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Numerical range of some doubly stochastic matrices q Kristin A. Camenga a, Patrick X. Rault b, Daniel J. Rossi b, Tsvetanka Sendova c, Ilya M. Spitkovsky d,⇑ a

Department of Mathematics and Computer Science, Houghton College, Houghton, NY 14744, USA Department of Mathematics, State University of New York at Geneseo, Geneseo, NY 14454, USA c Department of Mathematics and Computer Science, Bennett College, Greensboro, NC 27401, USA d Department of Mathematics, College of William and Mary, Williamsburg, VA 23187, USA b

a r t i c l e

i n f o

a b s t r a c t A classiﬁcation of all possible shapes is given for numerical ranges of 4 4 doubly stochastic matrices. The tests determining the shape are also provided, along with illustrating examples. Ó 2013 Elsevier Inc. All rights reserved.

Keywords: Numerical range Doubly stochastic matrices

1. Introduction With F standing for either the ﬁeld R of real or C of complex numbers, we denote by Fnm the linear space (algebra, if m ¼ n) of the n m matrices with entries in F. We also use the standard abbreviation Fn :¼ Fn1 , and supply Cn with the inner P product hx; yi ¼ nj¼1 xj yj and the respective norm kxk :¼ hx; xi1=2 . The numerical range of A 2 Cnn by deﬁnition is

WðAÞ ¼ fhAx; xi : kxk ¼ 1g: This is a compact convex subset of C containing the spectrum rðAÞ of A; see e.g. [1] or [2, Chapter 1] for these and other fundamental properties of WðAÞ. We will repeatedly be using the following: (i) WðAÞ is unitarily invariant: WðU T AUÞ ¼ WðAÞ for any unitary U 2 Cnn . (ii) If A is unitarily reducible, that is, unitarily similar to the direct sum A1 A2 , then WðAÞ is the convex hull of WðA1 Þ [ WðA2 Þ; that is WðAÞ ¼ convfWðA1 Þ; WðA2 Þg. From these properties it follows in particular that WðAÞ ¼ conv rðAÞ whenever A is normal. On the other hand, WðAÞ is an ellipse with the foci at the eigenvalues of A if A 2 C22 and is not normal (the Elliptical Range Theorem). The case n ¼ 3 has also been treated fully, see [3] and its English translation [4] for the classiﬁcation, and [5–7] for the pertinent tests. However, starting with n ¼ 4, the shape of WðAÞ is known only for some special classes of matrices. Here we concentrate our attention on doubly stochastic matrices, that is, matrices A 2 Rnn for which the entries are nonnegative while the row and column sums are all equal to one: n X aij ¼ 1 for i ¼ 1; . . . ; n; j¼1

q

and

n X aij ¼ 1 for j ¼ 1; . . . ; n:

ð1:1Þ

i¼1

The work on this paper was begun during the REUF workshop at the American Institute of Mathematics in July 2011, supported by the NSF.

⇑ Corresponding author.

E-mail addresses: [email protected] (K.A. Camenga), [email protected] (P.X. Rault), [email protected] (T. Sendova), [email protected] wm.edu, [email protected] (I.M. Spitkovsky). 0096-3003/$ - see front matter Ó 2013 Elsevier Inc. All rights reserved. http://dx.doi.org/10.1016/j.amc.2013.06.011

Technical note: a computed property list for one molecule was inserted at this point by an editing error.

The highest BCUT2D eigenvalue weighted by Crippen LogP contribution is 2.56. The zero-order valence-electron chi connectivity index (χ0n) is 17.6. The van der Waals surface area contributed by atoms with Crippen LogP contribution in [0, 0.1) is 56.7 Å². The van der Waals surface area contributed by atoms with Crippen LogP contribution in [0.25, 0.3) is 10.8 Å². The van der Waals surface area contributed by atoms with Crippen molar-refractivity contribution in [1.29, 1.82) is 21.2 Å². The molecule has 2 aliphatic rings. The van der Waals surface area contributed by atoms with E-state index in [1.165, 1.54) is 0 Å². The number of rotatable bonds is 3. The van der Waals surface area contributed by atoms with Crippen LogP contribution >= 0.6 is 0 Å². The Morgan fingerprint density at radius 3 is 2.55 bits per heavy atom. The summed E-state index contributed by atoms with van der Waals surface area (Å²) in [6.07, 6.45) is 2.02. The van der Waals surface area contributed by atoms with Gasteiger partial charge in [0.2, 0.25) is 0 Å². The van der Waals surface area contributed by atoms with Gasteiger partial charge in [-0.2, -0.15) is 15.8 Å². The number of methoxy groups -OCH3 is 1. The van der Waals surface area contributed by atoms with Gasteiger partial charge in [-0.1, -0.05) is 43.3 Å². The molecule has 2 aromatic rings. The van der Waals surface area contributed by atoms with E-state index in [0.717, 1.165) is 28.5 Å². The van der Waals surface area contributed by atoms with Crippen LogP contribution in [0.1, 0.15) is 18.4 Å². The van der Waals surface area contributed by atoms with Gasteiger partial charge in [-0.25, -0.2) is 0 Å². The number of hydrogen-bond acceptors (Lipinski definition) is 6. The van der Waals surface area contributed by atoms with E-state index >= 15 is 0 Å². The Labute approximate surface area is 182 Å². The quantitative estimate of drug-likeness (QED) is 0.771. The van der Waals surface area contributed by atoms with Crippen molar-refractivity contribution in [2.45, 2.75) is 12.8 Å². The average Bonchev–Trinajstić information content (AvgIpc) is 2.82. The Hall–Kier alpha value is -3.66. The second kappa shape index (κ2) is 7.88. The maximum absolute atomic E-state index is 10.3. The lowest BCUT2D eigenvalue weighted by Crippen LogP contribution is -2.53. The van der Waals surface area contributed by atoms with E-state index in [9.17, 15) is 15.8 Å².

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K.A. Camenga et al. / Applied Mathematics and Computation 221 (2013) 40–47

Observe that (1.1) can be interpreted as e ¼ ½1; . . . ; 1T being an eigenvector of both A and AT , corresponding to the eigenvalue one. Thus, doubly stochastic matrices are unitarily reducible to the direct sum of ð1Þ with some A1 2 Rðn1Þðn1Þ :

U T AU ¼ ð1Þ A1 ;

ð1:2Þ

where U is an orthogonal matrix with the ﬁrst column equal p1ﬃﬃn e. Consequently, WðAÞ in this case is the convex hull of WðA1 Þ with the point 1. Moreover, 1 is a corner point of WðAÞ [8]. If A (equivalently, A1 ) is normal, then WðAÞ is the convex hull of rðAÞ ¼ rðA1 Þ [ f1g. Thus we are only interested in the case of non-normal A1 . This, combined with the Elliptical Range Theorem, immediately implies a complete description of numerical ranges for 3 3 doubly stochastic matrices, normal or otherwise; see [9] for details. Our aim in this paper is to realize a similar plan for n = 4. According to [4], for a non-normal A1 there are a priori three possibilities: (i) WðA1 Þ is the convex hull of a point and an ellipse (with the point lying either inside or outside the ellipse), (ii) the boundary of WðA1 Þ contains a ﬂat portion, with the rest of it lying on a 4th degree algebraic curve, or (iii) WðA1 Þ has an ovular shape, bounded by a 6th degree algebraic curve. Since WðA1 Þ also is symmetric with respect to the real axis (as A1 has real entries), the ellipse in case (i) has one of its axes on R, and the ﬂat portion in case (ii) is vertical. In the forthcoming sections we provide criteria to distinguish between the three possibilities, show that each of them actually materializes, and describe the respective shapes of each WðAÞ. To simplify the terminology, we label the shape of WðAÞ by the degree of a non-ﬂat portion of its boundary. 2. Numerical range of 2nd degree In this section we characterize the case when the non-ﬂat portion of @WðAÞ is an elliptical arc. Theorem 1. Let A be a 4 4 doubly stochastic matrix. Then @WðAÞ consists of elliptical arcs and line segments if and only if

l :¼ tr A 1 þ

tr A3 trðAT A2 Þ

ð2:1Þ

trðAT AÞ tr A2

is an eigenvalue of A (multiple, if

tr A 1 3l > 0;

l ¼ 1). If, in addition,

ðtr A 1 3lÞ2 tr ðAT AÞ þ 1 þ 2ðdet AÞ=l þ l2 > 0;

ð2:2Þ